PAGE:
Arrest of Syrian refugee with ISIS ties reignites asylum concerns
The arrest of two men in the United States have renewed concerns over the US refugee program in Syria. The pair were arrested on terrorist-related charges.
Two men have been arrested on terror-related charges in California and Texas, according to authorities.
The arrests were made after the accused allegedly sought to aid terrorist organizations affiliated with Islamic State (IS), say court documents. One of the two arrested is a refugee from Syria, raising fresh concerns over the US program to resettle refugees from Syria and other countries with territory controlled by terrorists.
"This is precisely why I called for a halt to refugees entering the US from countries substantially controlled by terrorists," said Texas Gov. Greg Abbott. "I once again urge the President to halt the resettlement of these refugees in the United States until there is an effective vetting process that will ensure refugees do not compromise the safety of Americans and Texans."
Concerns over the US refugee program arose following the November terrorist attacks in Paris. Initial reports suggested that one of the attackers may have been an asylum-seeking refugee from Syria, prompting governors from more than half of US states to publicly oppose having Syrian refugees settle in their states.
Refugee resettlement programs are under managed by the federal government, and the Obama administration has maintained that states and their governors do not have control over where refugees settle.
On Thursday, the state of Alabama sued the federal government over the resettlement program, saying that the government is not providing the state with sufficient information about the backgrounds of incoming refugees. Texas has also filed suit against the government over the resettlement of Syrian refugees.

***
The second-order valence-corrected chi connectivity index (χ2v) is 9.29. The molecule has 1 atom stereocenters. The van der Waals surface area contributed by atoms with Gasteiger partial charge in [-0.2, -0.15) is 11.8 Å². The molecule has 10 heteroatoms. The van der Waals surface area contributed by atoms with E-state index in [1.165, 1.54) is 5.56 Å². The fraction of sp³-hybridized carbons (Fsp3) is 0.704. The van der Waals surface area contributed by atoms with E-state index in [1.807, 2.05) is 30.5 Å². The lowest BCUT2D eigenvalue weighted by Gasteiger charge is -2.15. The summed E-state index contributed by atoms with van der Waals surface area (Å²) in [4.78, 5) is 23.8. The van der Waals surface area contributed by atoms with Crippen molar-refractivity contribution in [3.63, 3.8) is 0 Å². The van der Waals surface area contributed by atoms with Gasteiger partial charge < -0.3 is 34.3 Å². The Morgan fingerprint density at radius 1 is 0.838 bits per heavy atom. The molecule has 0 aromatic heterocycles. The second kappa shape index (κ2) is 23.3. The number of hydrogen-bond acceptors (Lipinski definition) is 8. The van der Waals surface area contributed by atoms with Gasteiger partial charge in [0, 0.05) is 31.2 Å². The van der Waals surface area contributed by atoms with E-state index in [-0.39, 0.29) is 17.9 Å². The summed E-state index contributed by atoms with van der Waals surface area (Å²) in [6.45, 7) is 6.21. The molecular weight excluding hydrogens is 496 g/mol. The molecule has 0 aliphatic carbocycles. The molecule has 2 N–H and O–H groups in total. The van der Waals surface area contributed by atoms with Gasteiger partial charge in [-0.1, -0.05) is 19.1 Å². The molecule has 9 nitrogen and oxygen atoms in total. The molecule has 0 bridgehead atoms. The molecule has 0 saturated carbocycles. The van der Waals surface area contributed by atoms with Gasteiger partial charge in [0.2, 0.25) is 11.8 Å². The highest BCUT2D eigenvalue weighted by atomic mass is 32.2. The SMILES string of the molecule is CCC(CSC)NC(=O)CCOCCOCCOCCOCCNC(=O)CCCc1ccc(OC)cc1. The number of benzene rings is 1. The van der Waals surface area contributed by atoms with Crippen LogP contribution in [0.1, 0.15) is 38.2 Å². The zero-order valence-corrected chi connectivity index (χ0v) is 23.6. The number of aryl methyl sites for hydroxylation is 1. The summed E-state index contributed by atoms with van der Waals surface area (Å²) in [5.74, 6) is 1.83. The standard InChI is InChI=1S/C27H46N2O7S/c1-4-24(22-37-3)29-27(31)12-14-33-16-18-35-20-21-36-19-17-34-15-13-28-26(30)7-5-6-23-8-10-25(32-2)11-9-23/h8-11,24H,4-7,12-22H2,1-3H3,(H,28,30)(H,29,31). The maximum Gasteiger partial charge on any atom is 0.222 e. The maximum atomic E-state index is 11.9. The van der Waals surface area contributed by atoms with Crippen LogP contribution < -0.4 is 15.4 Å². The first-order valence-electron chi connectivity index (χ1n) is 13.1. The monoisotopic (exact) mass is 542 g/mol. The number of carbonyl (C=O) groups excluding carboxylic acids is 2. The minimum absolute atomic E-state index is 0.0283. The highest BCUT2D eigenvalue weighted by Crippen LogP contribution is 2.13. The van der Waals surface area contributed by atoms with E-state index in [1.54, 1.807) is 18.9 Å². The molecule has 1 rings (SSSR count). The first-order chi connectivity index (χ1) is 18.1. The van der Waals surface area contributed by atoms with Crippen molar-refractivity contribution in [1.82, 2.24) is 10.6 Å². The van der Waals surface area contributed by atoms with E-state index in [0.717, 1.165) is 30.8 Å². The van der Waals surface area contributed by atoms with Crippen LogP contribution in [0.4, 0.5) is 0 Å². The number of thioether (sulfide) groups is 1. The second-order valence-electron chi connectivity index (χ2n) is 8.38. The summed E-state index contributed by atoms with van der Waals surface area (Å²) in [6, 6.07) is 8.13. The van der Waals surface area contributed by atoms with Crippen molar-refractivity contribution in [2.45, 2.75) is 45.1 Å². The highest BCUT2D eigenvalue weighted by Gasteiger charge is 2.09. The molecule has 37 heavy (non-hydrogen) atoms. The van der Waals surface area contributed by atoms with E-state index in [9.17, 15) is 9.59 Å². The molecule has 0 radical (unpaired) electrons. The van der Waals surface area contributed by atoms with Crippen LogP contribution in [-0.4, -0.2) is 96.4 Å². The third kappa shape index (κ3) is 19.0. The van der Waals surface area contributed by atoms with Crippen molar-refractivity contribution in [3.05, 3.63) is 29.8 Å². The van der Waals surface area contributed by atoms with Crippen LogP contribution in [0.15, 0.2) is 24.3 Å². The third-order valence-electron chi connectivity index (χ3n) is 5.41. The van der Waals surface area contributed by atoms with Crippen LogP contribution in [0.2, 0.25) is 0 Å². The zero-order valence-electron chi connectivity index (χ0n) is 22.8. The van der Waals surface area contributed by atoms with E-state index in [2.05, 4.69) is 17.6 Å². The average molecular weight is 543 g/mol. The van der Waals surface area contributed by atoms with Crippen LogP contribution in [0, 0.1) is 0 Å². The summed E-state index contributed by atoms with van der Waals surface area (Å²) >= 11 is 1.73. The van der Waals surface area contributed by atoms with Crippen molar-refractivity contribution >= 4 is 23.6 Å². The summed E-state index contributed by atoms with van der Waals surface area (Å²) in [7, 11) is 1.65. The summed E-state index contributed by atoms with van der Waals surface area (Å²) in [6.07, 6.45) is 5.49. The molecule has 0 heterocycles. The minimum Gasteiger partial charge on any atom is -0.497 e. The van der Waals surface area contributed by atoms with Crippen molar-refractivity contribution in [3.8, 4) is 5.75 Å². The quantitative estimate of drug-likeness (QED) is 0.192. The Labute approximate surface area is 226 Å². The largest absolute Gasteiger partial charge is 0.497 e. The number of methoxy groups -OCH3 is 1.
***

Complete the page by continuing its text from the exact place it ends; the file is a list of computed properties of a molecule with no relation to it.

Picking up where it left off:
The federal government and migration experts have said that lengthy process of applying for asylum as a refugee makes that avenue one of the least likely paths for terrorists to take into the United States. However, the apparent connection between one of the suspects arrested this week and the Islamic State suggests that it it in fact possible for militant fighters to gain access to the US through refugee programs.
In Houston, Omar Faraj Saeed al-Hardan, 24, was indicted on charges of seeking to provide material support to terrorist organizations affiliated with Islamic State.
A second arrest took place in Sacramento, Calif. Criminal complaints that became public Thursday indicate Aws Mohammed Younis al-Jayab, 23, traveled to Syria to fight in the civil war and lied to investigators.
Both accused are Palestinians who were born in Iraq.
Mr. Jayab, of Sacramento, had criticized Islamic State on social media and earlier said he would never join the group because of their killings of Muslims. His social media and other accounts suggested that upon his arrival to the United States, he had a desire to return in Syria to fight, according to authorities. Some of his posts say he wants to return to Syria to “work,” a term the FBI believes referenced “assisting in and supporting violent jihad.”
Jayab immigrated to the United States in 2012, after having been involved in the fighting in Syria since he was 16, information that was kept from citizenship officials. He left the Untied States in 2013, but returned and settled in Sacramento in 2014.
The affidavit details online conversations from 2013 during which Jayab described fighting in Syria, executing three Syrian government soldiers, and emptying seven clips from his assault rifle during a battle.
“While he represented a potential safety threat, there is no indication that he planned any acts of terrorism in this country," US Attorney Benjamin Wagner said to Reuters.
How Jayab and Mr. Hardan are connected is still unknown. The affidavit for Jayab revealed communications with an unknown person in Texas, seeking to get training with various weapons in 2013. It is unclear if Hardan was involved.
Jayab is scheduled to appear in federal court in Sacramento on Friday.
This report includes material from The Associated Press and Reuters.